The new technology provides FHA mortgage lenders, Ginnie Mae issuers, and warehouse lenders with a combination of easy-to-use web-based analytics, including dashboards and scorecards, to monitor loan performance and to identify and track default trends within an individual organization. It will give those lenders a powerful risk management tool enabling them to manage and monitor the FHA compliance of their businesses or the companies with whom they do business, including the performance of their correspondent lenders and third-party originators. Users can better avoid potential Credit Watch and Direct Endorsement terminations through alerts and ad hoc scenario planning.
"Staying aware and ahead of positive and negative trends in your FHA business performance has never been more critical," said Brian Montgomery, Chairman of The Collingwood Group. He added that the NW-Insight tool provides users with real-time access to relevant Neighborhood Watch data, "so FHA lenders can easily identify areas of vulnerability and more effectively manage risk."
For more information on pricing or to schedule a live demonstration, companies can visit the product website at nw-insight.com.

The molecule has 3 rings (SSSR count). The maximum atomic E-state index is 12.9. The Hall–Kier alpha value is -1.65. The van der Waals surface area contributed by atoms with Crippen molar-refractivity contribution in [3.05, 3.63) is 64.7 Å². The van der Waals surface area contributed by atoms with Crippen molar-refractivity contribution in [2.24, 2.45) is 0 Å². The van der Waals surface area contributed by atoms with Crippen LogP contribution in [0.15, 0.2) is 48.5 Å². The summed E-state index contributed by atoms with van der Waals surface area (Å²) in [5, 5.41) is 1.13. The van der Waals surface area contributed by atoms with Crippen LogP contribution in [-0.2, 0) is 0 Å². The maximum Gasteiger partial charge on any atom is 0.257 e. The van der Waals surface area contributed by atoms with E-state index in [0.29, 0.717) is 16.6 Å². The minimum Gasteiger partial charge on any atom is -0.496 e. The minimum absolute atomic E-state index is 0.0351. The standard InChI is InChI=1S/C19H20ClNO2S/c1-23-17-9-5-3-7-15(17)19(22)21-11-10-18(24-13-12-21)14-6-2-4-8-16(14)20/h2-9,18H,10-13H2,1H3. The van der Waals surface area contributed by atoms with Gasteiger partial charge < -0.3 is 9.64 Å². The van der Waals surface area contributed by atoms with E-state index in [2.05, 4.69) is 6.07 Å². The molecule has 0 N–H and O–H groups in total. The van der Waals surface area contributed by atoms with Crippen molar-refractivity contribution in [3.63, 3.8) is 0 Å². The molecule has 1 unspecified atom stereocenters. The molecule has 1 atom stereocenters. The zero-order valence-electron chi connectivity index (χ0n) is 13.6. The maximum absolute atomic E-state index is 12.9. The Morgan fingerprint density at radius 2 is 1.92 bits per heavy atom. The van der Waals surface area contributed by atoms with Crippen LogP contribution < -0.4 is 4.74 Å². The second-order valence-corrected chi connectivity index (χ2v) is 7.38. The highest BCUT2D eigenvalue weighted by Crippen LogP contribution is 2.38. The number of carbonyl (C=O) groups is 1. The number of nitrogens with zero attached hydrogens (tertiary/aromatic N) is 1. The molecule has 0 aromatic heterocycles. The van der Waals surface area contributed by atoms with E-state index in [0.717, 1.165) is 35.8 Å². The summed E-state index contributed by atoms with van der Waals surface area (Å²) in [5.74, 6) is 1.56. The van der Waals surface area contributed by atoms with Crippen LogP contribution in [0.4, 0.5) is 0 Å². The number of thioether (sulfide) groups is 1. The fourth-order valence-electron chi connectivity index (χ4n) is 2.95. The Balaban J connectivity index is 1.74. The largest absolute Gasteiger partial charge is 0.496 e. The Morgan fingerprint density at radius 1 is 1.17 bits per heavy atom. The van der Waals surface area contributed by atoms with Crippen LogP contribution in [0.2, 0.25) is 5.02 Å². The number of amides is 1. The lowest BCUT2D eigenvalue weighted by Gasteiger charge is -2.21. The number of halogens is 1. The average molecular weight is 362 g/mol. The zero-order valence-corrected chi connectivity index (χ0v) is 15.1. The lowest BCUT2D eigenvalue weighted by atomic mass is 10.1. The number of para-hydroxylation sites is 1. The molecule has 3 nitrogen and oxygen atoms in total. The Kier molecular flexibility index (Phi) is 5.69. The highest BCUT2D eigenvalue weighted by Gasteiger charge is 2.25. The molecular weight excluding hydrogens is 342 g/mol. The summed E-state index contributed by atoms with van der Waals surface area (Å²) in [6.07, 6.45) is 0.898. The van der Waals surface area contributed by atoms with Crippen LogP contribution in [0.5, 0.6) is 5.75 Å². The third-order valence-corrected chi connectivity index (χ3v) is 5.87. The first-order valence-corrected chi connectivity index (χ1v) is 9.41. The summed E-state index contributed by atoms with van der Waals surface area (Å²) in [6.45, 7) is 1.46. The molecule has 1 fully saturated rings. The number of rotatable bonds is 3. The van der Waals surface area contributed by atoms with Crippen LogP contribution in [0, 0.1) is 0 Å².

Pennsylvania Implements Provisions of the Consumer Financial Protection Act
Pennsylvania recently enacted certain provisions implementing the federal Consumer Financial Protect Act (CFPA). The provisions authorize the Pennsylvania Attorney General to, upon request by the Pennsylvania Department of Banking, bring a civil action against certain entities to enforce the federal CFPA or its corresponding regulations. The provisions also authorize the Department of Banking to receive reports of examination by the CFPB and to enter into agreements with the CFPB regarding the coordination of examinations. Additionally, the provisions address the Department of Banking's jurisdiction and the scope of federal preemption. These new provisions are effective December 23, 2012.
Maryland Adopts Emergency Regulations Regarding Housing Counseling Services
Maryland recently adopted emergency regulations that provide the timing and form of the certification of a mortgagor's participation in housing counseling services. A mortgagor who has elected to participate in prefile mediation must either obtain housing counseling services after electing to participate in the mediation, or be receiving such services at the time of election. Additionally, the housing counseling services must be completed before the mediation. The emergency regulations also provide a form that is to be supplied by the entity conducting housing counseling services to the mortgagor, certifying completion of the counseling. The regulations' emergency status began on October 1, 2012 and expires on March 30, 2013.